It was also during this time that he impressed Adam Cardinal Sapieha, the Archbishop of Krakow. According to his friend Fr. Mieczyslaw Malinski, Karol’s skill as a speaker caught the Archbishops attention when he visited the young man’s school. Karol had been chosen to give the welcoming speech – and he did so with great skill. The Archbishop asked the pastor of the parish whether young Karol had considered the priesthood. He was told that Karol had his heart set on pursuing an acting career in the theatre.

In 1987, Pope John Paul II shared these thoughts with young people in Los Angeles, “I am often asked, especially by young people, why I became a priest. Maybe some of you would like to ask the same question. Let me try briefly to reply. I must begin by saying that it is impossible to explain entirely. For it remains a mystery, even to myself. How does one explain the ways of God? Yet, I know that, at a certain point in my life, I became convinced that Christ was saying to me what he had said to thousands before me: ‘Come, follow me!’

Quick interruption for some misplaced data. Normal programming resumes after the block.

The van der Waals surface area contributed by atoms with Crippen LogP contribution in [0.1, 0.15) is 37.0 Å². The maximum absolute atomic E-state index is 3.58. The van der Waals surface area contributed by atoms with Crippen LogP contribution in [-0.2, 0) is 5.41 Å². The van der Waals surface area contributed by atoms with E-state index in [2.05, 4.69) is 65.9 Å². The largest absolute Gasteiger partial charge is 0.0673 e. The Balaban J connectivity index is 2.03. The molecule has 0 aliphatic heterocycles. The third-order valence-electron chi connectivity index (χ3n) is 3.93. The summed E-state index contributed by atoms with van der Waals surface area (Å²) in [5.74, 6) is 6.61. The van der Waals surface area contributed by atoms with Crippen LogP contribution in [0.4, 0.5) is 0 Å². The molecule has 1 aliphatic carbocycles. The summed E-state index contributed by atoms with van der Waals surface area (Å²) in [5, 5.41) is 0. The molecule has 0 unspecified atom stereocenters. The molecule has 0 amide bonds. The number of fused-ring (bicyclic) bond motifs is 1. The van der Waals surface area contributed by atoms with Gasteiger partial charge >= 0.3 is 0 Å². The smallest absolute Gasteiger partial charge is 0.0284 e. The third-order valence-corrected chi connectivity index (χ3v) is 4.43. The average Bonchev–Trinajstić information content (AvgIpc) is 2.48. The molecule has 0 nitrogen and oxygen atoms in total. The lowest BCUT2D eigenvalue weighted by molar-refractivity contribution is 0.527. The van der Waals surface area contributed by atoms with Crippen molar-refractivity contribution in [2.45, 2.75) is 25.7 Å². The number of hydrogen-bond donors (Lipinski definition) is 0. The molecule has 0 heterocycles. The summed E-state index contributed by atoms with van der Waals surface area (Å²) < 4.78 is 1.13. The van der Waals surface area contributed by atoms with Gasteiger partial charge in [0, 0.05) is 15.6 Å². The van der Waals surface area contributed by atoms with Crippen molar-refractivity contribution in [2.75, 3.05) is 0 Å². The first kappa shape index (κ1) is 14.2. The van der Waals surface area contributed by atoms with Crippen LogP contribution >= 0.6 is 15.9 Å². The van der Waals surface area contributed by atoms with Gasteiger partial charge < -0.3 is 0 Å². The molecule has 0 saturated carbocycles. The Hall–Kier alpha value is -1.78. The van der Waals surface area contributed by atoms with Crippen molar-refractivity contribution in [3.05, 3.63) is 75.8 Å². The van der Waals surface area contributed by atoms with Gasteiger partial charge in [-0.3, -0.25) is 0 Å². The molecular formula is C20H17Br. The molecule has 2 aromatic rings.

“There was a clear sense that what I heard in my heart was no human voice, nor was it just an idea of my own. Christ was calling me to serve him as a priest. And you can probably tell that I am deeply grateful to God for my vocation to the priesthood. Nothing means more to me or gives me greater joy that to celebrate Mass each day and to serve God’s people in the Church. That has been true ever since the day of my ordination as a priest. Nothing has ever changed this, not even becoming Pope.”

When Karol enrolled in Jagiellonian University in the fall of 1938 he first entered the school of philosophy. He also joined “Studio 38” an “experimental” theatre group where he continued acting. Events in Poland intervened in his life and interrupted his formal studies. However, nothing would interrupt his continued pursuit of learning. The troops of the National Socialists of Hitler’s Germany invaded Poland in 1939. They quickly overtook the ill prepared Polish army.